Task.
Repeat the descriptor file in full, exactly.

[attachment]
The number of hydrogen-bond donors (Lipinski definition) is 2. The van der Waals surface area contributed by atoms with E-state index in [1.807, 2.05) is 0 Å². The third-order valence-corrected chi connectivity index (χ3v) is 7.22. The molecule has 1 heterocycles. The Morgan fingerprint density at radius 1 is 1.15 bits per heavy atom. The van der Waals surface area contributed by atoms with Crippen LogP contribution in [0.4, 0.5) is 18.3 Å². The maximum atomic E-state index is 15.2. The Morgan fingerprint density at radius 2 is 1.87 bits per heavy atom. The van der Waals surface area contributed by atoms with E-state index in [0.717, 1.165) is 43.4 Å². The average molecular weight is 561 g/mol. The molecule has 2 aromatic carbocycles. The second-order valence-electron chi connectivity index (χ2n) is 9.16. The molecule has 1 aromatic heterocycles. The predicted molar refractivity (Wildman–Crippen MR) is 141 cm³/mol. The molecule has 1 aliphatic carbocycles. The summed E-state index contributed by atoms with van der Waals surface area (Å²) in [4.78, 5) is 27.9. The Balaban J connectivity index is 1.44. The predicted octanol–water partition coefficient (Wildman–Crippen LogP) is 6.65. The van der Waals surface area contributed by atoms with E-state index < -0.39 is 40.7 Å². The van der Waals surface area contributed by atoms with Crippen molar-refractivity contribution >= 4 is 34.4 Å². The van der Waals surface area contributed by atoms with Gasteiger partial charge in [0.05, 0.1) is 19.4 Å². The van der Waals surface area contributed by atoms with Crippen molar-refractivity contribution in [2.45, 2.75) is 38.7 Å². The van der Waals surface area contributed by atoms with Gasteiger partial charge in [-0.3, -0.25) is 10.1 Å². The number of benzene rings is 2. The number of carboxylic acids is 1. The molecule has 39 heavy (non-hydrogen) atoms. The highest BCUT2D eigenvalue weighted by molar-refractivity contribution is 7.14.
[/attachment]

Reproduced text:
The number of hydrogen-bond donors (Lipinski definition) is 2. The van der Waals surface area contributed by atoms with E-state index in [1.807, 2.05) is 0 Å². The third-order valence-corrected chi connectivity index (χ3v) is 7.22. The molecule has 1 heterocycles. The Morgan fingerprint density at radius 1 is 1.15 bits per heavy atom. The van der Waals surface area contributed by atoms with Crippen LogP contribution in [0.4, 0.5) is 18.3 Å². The maximum atomic E-state index is 15.2. The Morgan fingerprint density at radius 2 is 1.87 bits per heavy atom. The van der Waals surface area contributed by atoms with E-state index in [0.717, 1.165) is 43.4 Å². The average molecular weight is 561 g/mol. The molecule has 2 aromatic carbocycles. The second-order valence-electron chi connectivity index (χ2n) is 9.16. The molecule has 1 aromatic heterocycles. The predicted molar refractivity (Wildman–Crippen MR) is 141 cm³/mol. The molecule has 1 aliphatic carbocycles. The summed E-state index contributed by atoms with van der Waals surface area (Å²) in [4.78, 5) is 27.9. The Balaban J connectivity index is 1.44. The predicted octanol–water partition coefficient (Wildman–Crippen LogP) is 6.65. The van der Waals surface area contributed by atoms with E-state index < -0.39 is 40.7 Å². The van der Waals surface area contributed by atoms with Crippen molar-refractivity contribution >= 4 is 34.4 Å². The van der Waals surface area contributed by atoms with Gasteiger partial charge in [0.05, 0.1) is 19.4 Å². The van der Waals surface area contributed by atoms with Crippen molar-refractivity contribution in [2.45, 2.75) is 38.7 Å². The van der Waals surface area contributed by atoms with Gasteiger partial charge in [-0.3, -0.25) is 10.1 Å². The number of benzene rings is 2. The number of carboxylic acids is 1. The molecule has 39 heavy (non-hydrogen) atoms. The highest BCUT2D eigenvalue weighted by molar-refractivity contribution is 7.14.